Picture this: You’re in a remote desert area where there’s been a historic archaeological settlement found. Through the initial investigations, it appears this band of people didn’t have the greatest luck surviving. This is why you’re there. You’re looking for clues to see if you can put together an accurate picture of why their luck ran out.

Through your searching and searching you’re not uncovering much that’s helpful when suddenly- bam! You uncover an object that seems to be the keystone to explaining what went on here. This artifact you’ve found was just what you needed to inform you and help you understand what happened.

Imagine having these types of key clues for your test runs, builds, and more! CircleCI has you covered, though since we can’t give the system artifacts like sandy pieces of pottery, swords, or silver monkeys, let’s take a look at what we can create and a few ways that we can use those items.

Let’s go over what artifacts are

What are artifacts exactly? Taken from the documentation, “Artifacts persist data after a job is completed and may be used for longer-term storage of the outputs from your build process.” If this still seems nebulous to you, let’s break it down.

Throughout your workflow, each job has its own data and files that are wiped after each run. To carry data across jobs, it can be persisted to the workspace, which is a temporary data store specific to each workflow. Just like with jobs, the workspace data is gone after the workflow finishes. What gives? How do we keep items after workflows that may be useful to us?

We store those items as artifacts. As shown in the diagram below, you’ve got an extra step to move files to storage that sticks around even after your workflows are done.

How do we use artifacts and where are they configured?

In order for artifacts to be useful, they need to be accessible. Simply covering them in dirt and hoping someone in a thousand years happens to find them is not very helpful. Luckily for us, storing artifact files is a very simple process that happens in your config.yml file via the aptly named built-in step: store_artifacts. Say you’ve got a directory of screenshots that you’ve taken when testing visual regression of your website and let’s say those are stored at /tmp/screenshots.

The simplest way to accomplish saving them as artifacts in your config would look like this:

- store_artifacts:
    path: /tmp/screenshots

Here’s what it looks like in a full config:

version: 2
        - image: circleci/golang:latest
            - checkout
            - run: make build
            - store_artifacts:
                path: /bin/final_build
    version: 2
            - build_and_save

That’s it! It’s really that simple. 🎉

If you’d like to specify a prefix that’s used when accessing the artifacts via the artifacts API, you can specify that by adding another line like this:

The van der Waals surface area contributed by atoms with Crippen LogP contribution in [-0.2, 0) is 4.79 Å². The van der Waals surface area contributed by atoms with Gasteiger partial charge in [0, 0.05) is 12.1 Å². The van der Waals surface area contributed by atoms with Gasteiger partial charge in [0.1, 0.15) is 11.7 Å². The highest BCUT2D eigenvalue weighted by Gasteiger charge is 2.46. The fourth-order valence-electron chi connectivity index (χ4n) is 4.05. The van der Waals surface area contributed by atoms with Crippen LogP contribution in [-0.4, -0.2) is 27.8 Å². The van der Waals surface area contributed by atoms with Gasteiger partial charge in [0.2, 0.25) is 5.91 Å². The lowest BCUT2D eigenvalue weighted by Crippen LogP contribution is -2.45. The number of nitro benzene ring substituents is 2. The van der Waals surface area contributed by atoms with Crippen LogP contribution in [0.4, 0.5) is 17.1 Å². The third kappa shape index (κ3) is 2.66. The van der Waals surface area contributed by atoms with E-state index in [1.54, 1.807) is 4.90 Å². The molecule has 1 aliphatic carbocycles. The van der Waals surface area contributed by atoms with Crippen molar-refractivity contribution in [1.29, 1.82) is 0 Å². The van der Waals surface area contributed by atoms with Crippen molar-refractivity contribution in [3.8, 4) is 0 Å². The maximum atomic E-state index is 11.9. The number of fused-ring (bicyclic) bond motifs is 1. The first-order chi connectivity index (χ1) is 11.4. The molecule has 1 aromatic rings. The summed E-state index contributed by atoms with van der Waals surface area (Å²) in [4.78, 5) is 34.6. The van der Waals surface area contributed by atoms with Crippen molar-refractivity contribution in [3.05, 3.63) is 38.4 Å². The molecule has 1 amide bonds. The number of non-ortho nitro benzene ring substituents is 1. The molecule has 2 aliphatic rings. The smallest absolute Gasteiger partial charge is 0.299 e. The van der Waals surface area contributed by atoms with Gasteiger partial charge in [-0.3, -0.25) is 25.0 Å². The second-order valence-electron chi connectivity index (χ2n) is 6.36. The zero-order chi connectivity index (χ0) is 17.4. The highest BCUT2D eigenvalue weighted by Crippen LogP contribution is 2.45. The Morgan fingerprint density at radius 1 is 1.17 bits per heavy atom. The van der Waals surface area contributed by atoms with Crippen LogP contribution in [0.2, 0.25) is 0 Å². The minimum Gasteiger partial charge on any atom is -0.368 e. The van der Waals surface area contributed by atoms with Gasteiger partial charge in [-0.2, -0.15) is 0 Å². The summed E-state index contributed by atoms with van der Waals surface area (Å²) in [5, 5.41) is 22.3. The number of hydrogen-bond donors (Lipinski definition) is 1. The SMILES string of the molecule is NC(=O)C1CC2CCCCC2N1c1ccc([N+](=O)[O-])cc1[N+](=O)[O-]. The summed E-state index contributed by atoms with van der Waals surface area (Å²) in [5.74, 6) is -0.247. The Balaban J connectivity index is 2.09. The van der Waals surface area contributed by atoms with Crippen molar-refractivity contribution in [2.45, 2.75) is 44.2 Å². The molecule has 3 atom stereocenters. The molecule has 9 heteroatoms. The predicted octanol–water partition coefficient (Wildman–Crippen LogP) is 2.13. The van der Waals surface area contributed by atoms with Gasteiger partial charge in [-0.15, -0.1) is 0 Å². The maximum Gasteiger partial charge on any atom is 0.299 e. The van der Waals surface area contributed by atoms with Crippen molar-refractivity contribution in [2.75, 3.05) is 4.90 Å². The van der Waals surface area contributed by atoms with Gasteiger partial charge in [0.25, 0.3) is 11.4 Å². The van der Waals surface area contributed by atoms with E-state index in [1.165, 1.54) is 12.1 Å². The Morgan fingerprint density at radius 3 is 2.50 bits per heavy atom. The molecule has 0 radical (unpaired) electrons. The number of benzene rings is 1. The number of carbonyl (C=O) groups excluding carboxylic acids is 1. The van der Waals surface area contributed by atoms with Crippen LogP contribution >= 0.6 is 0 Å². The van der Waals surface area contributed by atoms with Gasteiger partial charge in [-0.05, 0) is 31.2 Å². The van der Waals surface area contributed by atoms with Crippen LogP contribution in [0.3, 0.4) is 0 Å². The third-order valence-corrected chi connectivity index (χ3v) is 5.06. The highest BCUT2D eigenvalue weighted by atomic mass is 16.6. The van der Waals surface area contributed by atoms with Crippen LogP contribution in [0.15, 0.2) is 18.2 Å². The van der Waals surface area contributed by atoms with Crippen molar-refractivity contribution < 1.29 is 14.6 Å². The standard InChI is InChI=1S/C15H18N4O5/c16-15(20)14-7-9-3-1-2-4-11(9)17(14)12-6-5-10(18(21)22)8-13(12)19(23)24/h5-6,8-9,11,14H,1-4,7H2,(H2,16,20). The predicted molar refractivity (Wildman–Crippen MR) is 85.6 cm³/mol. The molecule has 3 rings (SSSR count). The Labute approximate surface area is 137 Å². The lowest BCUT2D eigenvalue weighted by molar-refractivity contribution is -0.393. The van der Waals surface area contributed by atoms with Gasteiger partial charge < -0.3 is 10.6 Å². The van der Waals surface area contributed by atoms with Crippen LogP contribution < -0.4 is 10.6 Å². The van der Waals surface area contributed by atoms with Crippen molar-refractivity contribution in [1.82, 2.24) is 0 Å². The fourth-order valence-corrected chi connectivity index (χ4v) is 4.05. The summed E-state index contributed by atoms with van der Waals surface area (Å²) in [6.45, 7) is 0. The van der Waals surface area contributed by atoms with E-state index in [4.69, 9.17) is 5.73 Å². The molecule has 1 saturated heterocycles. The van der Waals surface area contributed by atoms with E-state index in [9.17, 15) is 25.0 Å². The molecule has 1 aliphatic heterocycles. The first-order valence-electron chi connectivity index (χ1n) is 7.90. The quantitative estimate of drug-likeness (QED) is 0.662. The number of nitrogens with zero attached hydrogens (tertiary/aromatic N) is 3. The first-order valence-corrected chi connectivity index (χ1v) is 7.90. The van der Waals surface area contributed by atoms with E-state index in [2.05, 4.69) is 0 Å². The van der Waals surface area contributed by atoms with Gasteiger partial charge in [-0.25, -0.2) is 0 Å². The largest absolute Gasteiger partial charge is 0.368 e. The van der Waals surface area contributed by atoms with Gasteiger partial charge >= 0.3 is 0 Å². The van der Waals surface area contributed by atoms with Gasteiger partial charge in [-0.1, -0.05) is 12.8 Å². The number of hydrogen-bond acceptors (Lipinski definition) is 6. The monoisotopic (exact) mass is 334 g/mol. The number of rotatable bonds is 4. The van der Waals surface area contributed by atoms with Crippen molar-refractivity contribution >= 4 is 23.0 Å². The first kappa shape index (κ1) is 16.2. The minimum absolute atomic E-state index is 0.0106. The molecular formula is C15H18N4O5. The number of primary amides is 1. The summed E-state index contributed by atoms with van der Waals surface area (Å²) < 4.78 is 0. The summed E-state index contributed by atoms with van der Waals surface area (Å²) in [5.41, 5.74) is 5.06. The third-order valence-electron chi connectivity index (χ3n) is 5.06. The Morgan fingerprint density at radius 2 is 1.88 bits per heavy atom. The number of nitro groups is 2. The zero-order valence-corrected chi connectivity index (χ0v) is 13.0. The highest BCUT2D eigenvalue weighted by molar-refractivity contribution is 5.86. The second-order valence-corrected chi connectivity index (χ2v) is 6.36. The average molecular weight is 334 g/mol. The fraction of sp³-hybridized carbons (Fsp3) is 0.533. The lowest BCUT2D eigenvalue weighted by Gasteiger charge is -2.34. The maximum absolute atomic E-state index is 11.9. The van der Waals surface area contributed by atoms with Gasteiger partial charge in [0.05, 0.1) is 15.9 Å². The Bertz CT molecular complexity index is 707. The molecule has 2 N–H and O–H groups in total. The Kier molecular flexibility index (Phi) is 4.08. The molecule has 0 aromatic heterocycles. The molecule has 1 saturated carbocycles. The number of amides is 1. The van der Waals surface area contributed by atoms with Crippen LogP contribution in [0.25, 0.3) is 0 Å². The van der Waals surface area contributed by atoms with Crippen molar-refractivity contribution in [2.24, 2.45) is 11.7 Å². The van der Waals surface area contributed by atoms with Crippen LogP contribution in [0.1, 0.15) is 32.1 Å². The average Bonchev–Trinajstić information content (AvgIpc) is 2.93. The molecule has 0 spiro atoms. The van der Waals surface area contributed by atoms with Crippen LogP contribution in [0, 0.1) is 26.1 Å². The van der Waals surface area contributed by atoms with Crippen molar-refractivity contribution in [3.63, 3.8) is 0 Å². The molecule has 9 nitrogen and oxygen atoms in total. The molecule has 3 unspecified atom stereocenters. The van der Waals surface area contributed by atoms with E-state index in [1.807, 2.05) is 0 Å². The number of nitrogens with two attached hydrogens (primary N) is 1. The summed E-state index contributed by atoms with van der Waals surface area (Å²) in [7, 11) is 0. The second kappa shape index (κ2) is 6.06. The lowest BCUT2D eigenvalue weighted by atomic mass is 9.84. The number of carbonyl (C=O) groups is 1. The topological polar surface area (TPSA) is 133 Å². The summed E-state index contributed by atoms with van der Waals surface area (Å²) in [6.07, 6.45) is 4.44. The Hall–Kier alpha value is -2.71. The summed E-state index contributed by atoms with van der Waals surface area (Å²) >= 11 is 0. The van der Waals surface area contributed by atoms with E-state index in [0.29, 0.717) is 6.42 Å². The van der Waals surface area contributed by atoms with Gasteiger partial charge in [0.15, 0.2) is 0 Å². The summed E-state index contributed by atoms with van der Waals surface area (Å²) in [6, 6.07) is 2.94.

- store_artifacts:
    path: /tmp/screenshots
    destination: screenshot

More on downloading artifacts via the API can be found in the documentation.

What are some real world examples of artifacts?

We now know how we can save and access our artifacts, what would we even want to save? Here’s a brief list of some items that could be saved for long term use:

  • Screenshots of test steps or failures
  • Test results
  • APKs/Binaries
  • Performance output from a stress test
  • Log files
  • Core dumps
  • Coverage files

Based on what makes sense for your needs, you may save some of these items or none of them, and that’s perfectly okay. CircleCI doesn’t care and what’s important is what’s most useful and helpful for your needs. (If you save artifacts that aren’t listed above, leave a comment and let us know what!)

Saving files is great and all, but what’s the use if they’re not used? Good point!

  • If you’ve got screenshots you’re saving, after a failed run, you could pull up the screenshot in the Artifacts tab of a job and see exactly what’s different in a visual regression, or where your site was at when Selenium couldn’t find a button. If you’d like to take this one step further, you could even set up an integration with your favorite messaging platform and have a message sent on failure with the very same screenshot, saving you time!
  • If you’re creating apps you could save a version of your built Android code to then be distributed afterward.
  • If your log files output are quite large and you’d like to have them accessible by some software for parsing, you can do that, too.

In Conclusion

The sky is the limit with what you choose to use artifacts for. They’re a simple concept to learn and implement, but their power comes into play by enabling you and your team to further fine tune and supplement your CI/CD process in deeper ways than just pass/fail.

Thanks for reading!

Gemini Smith is a continuously learning software engineer with a passion for testing, communication, and improving the software development lifecycle. Primarily writing in Go, she also contributes to the software and testing communities via public speaking, advocacy, consulting, and mentorship.

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